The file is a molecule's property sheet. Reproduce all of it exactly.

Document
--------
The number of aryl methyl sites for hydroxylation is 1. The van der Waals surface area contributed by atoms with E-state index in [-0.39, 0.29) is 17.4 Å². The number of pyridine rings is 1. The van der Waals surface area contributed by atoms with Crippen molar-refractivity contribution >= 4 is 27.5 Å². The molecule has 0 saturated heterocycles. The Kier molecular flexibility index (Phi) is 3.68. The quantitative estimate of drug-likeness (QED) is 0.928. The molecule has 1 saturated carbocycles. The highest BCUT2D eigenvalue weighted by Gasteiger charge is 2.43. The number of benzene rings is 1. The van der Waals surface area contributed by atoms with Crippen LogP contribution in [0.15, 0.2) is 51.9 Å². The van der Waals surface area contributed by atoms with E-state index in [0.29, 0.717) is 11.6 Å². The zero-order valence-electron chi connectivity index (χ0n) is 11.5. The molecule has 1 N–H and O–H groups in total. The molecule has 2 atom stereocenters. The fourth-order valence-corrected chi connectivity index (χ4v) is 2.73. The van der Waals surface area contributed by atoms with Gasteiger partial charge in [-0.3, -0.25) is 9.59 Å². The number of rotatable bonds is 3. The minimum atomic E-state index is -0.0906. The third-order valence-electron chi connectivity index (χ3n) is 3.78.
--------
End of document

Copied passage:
The number of aryl methyl sites for hydroxylation is 1. The van der Waals surface area contributed by atoms with E-state index in [-0.39, 0.29) is 17.4 Å². The number of pyridine rings is 1. The van der Waals surface area contributed by atoms with Crippen molar-refractivity contribution >= 4 is 27.5 Å². The molecule has 0 saturated heterocycles. The Kier molecular flexibility index (Phi) is 3.68. The quantitative estimate of drug-likeness (QED) is 0.928. The molecule has 1 saturated carbocycles. The highest BCUT2D eigenvalue weighted by Gasteiger charge is 2.43. The number of benzene rings is 1. The van der Waals surface area contributed by atoms with Crippen LogP contribution in [0.15, 0.2) is 51.9 Å². The van der Waals surface area contributed by atoms with E-state index in [0.29, 0.717) is 11.6 Å². The zero-order valence-electron chi connectivity index (χ0n) is 11.5. The molecule has 1 N–H and O–H groups in total. The molecule has 2 atom stereocenters. The fourth-order valence-corrected chi connectivity index (χ4v) is 2.73. The van der Waals surface area contributed by atoms with Gasteiger partial charge in [-0.3, -0.25) is 9.59 Å². The number of rotatable bonds is 3. The minimum atomic E-state index is -0.0906. The third-order valence-electron chi connectivity index (χ3n) is 3.78.